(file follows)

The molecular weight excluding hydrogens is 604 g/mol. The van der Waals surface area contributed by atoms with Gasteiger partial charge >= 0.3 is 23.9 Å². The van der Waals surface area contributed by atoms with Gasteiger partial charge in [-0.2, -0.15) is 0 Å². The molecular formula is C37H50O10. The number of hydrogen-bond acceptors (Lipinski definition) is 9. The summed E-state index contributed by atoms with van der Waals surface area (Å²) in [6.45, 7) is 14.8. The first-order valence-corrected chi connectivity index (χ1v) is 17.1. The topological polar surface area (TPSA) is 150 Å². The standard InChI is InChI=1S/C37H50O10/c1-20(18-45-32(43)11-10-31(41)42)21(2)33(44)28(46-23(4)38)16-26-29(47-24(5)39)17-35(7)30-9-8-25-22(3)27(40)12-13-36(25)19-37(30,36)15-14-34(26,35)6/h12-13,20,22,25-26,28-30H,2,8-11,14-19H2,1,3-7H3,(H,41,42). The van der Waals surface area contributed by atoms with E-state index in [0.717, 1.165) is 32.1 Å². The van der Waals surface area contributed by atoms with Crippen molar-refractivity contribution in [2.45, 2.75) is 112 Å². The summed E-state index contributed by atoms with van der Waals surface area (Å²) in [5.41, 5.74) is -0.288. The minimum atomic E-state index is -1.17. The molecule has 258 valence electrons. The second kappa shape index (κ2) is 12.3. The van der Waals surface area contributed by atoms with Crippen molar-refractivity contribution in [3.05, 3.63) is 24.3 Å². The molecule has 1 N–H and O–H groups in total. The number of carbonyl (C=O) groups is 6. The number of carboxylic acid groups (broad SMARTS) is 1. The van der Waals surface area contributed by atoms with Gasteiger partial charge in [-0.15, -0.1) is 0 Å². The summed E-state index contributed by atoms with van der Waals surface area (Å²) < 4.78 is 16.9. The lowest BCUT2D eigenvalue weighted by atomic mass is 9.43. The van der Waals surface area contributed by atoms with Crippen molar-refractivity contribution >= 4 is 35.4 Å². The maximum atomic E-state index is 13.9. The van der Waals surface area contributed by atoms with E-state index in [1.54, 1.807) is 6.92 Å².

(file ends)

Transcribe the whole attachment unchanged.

The molecular weight excluding hydrogens is 604 g/mol. The van der Waals surface area contributed by atoms with Gasteiger partial charge >= 0.3 is 23.9 Å². The van der Waals surface area contributed by atoms with Gasteiger partial charge in [-0.2, -0.15) is 0 Å². The molecular formula is C37H50O10. The number of hydrogen-bond acceptors (Lipinski definition) is 9. The summed E-state index contributed by atoms with van der Waals surface area (Å²) in [6.45, 7) is 14.8. The first-order valence-corrected chi connectivity index (χ1v) is 17.1. The topological polar surface area (TPSA) is 150 Å². The standard InChI is InChI=1S/C37H50O10/c1-20(18-45-32(43)11-10-31(41)42)21(2)33(44)28(46-23(4)38)16-26-29(47-24(5)39)17-35(7)30-9-8-25-22(3)27(40)12-13-36(25)19-37(30,36)15-14-34(26,35)6/h12-13,20,22,25-26,28-30H,2,8-11,14-19H2,1,3-7H3,(H,41,42). The van der Waals surface area contributed by atoms with E-state index in [0.717, 1.165) is 32.1 Å². The van der Waals surface area contributed by atoms with Crippen molar-refractivity contribution in [2.45, 2.75) is 112 Å². The summed E-state index contributed by atoms with van der Waals surface area (Å²) in [5.41, 5.74) is -0.288. The minimum atomic E-state index is -1.17. The molecule has 258 valence electrons. The second kappa shape index (κ2) is 12.3. The van der Waals surface area contributed by atoms with Crippen molar-refractivity contribution in [3.05, 3.63) is 24.3 Å². The molecule has 1 N–H and O–H groups in total. The number of carbonyl (C=O) groups is 6. The number of carboxylic acid groups (broad SMARTS) is 1. The van der Waals surface area contributed by atoms with Gasteiger partial charge in [-0.15, -0.1) is 0 Å². The summed E-state index contributed by atoms with van der Waals surface area (Å²) < 4.78 is 16.9. The lowest BCUT2D eigenvalue weighted by atomic mass is 9.43. The van der Waals surface area contributed by atoms with Crippen molar-refractivity contribution >= 4 is 35.4 Å². The maximum atomic E-state index is 13.9. The van der Waals surface area contributed by atoms with E-state index in [1.54, 1.807) is 6.92 Å².